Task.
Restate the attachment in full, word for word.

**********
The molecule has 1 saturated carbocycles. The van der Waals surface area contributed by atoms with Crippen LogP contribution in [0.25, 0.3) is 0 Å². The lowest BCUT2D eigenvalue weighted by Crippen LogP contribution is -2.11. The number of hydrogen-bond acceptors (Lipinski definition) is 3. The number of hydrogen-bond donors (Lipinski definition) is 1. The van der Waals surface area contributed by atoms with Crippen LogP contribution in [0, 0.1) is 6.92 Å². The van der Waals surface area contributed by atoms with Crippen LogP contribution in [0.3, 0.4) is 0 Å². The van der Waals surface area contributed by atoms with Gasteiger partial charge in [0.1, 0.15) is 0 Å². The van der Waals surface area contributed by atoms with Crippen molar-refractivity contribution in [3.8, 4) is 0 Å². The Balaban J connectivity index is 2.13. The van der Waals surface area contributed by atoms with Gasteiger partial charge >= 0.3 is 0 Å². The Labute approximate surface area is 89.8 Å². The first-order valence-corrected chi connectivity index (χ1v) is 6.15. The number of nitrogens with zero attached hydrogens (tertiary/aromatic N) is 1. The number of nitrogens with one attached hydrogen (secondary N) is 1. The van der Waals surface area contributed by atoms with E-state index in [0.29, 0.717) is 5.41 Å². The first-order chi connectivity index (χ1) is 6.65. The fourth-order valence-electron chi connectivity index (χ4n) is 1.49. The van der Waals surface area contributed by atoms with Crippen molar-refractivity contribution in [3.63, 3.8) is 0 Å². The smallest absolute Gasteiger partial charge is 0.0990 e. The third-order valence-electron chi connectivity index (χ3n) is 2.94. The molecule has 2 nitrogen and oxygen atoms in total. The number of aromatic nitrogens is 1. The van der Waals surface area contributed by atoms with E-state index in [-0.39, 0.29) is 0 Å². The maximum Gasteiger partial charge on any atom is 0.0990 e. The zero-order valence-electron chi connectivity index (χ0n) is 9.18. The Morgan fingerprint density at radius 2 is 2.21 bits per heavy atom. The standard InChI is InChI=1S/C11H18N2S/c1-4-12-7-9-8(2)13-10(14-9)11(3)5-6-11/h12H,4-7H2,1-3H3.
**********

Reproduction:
The molecule has 1 saturated carbocycles. The van der Waals surface area contributed by atoms with Crippen LogP contribution in [0.25, 0.3) is 0 Å². The lowest BCUT2D eigenvalue weighted by Crippen LogP contribution is -2.11. The number of hydrogen-bond acceptors (Lipinski definition) is 3. The number of hydrogen-bond donors (Lipinski definition) is 1. The van der Waals surface area contributed by atoms with Crippen LogP contribution in [0, 0.1) is 6.92 Å². The van der Waals surface area contributed by atoms with Crippen LogP contribution in [0.3, 0.4) is 0 Å². The van der Waals surface area contributed by atoms with Gasteiger partial charge in [0.1, 0.15) is 0 Å². The van der Waals surface area contributed by atoms with Crippen molar-refractivity contribution in [3.8, 4) is 0 Å². The Balaban J connectivity index is 2.13. The van der Waals surface area contributed by atoms with Gasteiger partial charge >= 0.3 is 0 Å². The Labute approximate surface area is 89.8 Å². The first-order valence-corrected chi connectivity index (χ1v) is 6.15. The number of nitrogens with zero attached hydrogens (tertiary/aromatic N) is 1. The number of nitrogens with one attached hydrogen (secondary N) is 1. The van der Waals surface area contributed by atoms with E-state index in [0.29, 0.717) is 5.41 Å². The first-order chi connectivity index (χ1) is 6.65. The fourth-order valence-electron chi connectivity index (χ4n) is 1.49. The van der Waals surface area contributed by atoms with Crippen molar-refractivity contribution in [3.63, 3.8) is 0 Å². The smallest absolute Gasteiger partial charge is 0.0990 e. The third-order valence-electron chi connectivity index (χ3n) is 2.94. The molecule has 2 nitrogen and oxygen atoms in total. The number of aromatic nitrogens is 1. The van der Waals surface area contributed by atoms with E-state index in [-0.39, 0.29) is 0 Å². The maximum Gasteiger partial charge on any atom is 0.0990 e. The zero-order valence-electron chi connectivity index (χ0n) is 9.18. The Morgan fingerprint density at radius 2 is 2.21 bits per heavy atom. The standard InChI is InChI=1S/C11H18N2S/c1-4-12-7-9-8(2)13-10(14-9)11(3)5-6-11/h12H,4-7H2,1-3H3.